Discovering New Passions: One Survivor’s Story
By: Kayla Brown
Seven years ago, my life changed, some would say for the worse but, deep down, I believe it was for the best because it helped me realize my true passion in life: writing.
The change was a dramatic one that involved being diagnosed with Hodgkin’s lymphoma on January 20, 2015, at the young age of 15 and a sophomore in high school. Within a month, I had started chemotherapy and immunotherapy to treat the cancer, both of which caused excruciating pain and awful side effects.
I began a blog that I updated multiple times a week with everything from what I wore to chemo, to who had come to visit me, to how awful I was truly feeling. I talked about the struggles of being home-bound and tutored for school, having to learn every subject with the help of one teacher and the loneliness I felt being cooped up in the house.
And what I wrote resonated with people. They were able to comprehend it in a way that wouldn’t have happened just by talking, and it was something I enjoyed doing. It was an outlet that didn’t involve bursting into tears from frustration, and once I started typing nothing stopped me.
Writing became such an important part of my life that I attended Susquehanna University for journalism. Throughout college, I wrote and edited for the newspaper, started and worked on over 10 novels, and was even given the chance to complete an honor’s project in the Communications Department. Using my love of writing and my trying, yet life-changing experience with cancer, I created a website for adolescent and young adult (AYA) cancer patients and survivors with information on treatment, mental health, side effects and just a general understanding of the trials and tribulations of dealing with AYA cancer. I didn’t want anyone to experience the lack of representation that I felt when I was diagnosed — not really feeling like I fit in because most of the people being treated were little kids, with whom I had nothing in common, and most things in the clinic and hospital was geared toward them. With this website, I felt like it was possible to help other AYA cancer patients see that they’re not alone, even if it may feel like they are.
From work on this website, none of which would’ve been possible without a cancer diagnosis, I was invited to be part of the Penn State Health Life on Pause podcast, where I continue to share different aspects of my experience with cancer and form a bond with other AYA cancer patients and survivors. Prior to this, I didn’t really share too many specifics, especially regarding my mental health surrounding the cancer experience, but once I started sharing, I was hooked because I knew it was helping someone out there. I’ve shared stories of survivor’s guilt, my initial diagnosis and what led to that, and scars, physical and emotional. I even hosted an episode with my younger brother on the effects of cancer on siblings.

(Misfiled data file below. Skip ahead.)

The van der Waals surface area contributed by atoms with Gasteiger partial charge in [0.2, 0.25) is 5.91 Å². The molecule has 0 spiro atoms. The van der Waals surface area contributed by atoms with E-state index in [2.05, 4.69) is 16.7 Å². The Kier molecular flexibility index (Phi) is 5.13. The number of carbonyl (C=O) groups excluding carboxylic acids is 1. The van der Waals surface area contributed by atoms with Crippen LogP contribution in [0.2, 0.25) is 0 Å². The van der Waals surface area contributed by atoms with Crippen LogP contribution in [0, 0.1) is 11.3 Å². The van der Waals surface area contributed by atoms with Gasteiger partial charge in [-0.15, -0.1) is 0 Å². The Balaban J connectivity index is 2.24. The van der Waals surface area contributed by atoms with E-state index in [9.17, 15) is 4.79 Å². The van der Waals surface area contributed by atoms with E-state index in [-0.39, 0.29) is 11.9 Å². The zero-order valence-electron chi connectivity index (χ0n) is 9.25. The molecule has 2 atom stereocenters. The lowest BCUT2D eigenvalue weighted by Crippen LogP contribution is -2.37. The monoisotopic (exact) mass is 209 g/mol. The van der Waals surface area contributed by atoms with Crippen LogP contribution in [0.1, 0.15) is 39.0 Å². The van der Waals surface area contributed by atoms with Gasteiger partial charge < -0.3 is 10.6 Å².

With my involvement in the podcast, I was approached by the communications team at Four Diamonds to do some interviews for AYA Cancer Week and then encouraged to apply for one of the postgraduate intern positions that Four Diamonds offered. When I was diagnosed with cancer, everything that wasn’t covered by insurance was covered by Four Diamonds, including the weekly rituximab that was about $27,000 per infusion. If you ask me, Four Diamonds and the team at Penn State Health saved my life and made it possible for my family to focus on me getting healthy, not the costs.
Before I was encouraged to apply, I hadn’t really considered working in the medical field, especially not with something that hit so close to home. But I also knew that I wanted to use my writing to help people and this seemed like the perfect opportunity. It also gave me a chance to give back to an organization to whom I’ll be forever grateful.
And in August 2021, I came full circle when I became a Four Diamonds postgraduate intern. I use my writing and communication skills to share family stories, increase knowledge of what Four Diamonds truly is and lend a hand wherever it’s needed.
With my internship ending pretty soon, I don’t know what I want to do next, but I know that I’ll use all the experience being a cancer survivor has provided me — because cancer changed my life, but I don’t think it made it worse. Yes, I will live with effects from it, physically, mentally and emotionally, for the rest of my life. But if I hadn’t been diagnosed with cancer, I don’t know that I would’ve realized how important writing is to me or how strong of a writer I really am. So, while I sometimes wish that my family and I hadn’t gone through all the struggles of cancer, I also wouldn’t change a thing.
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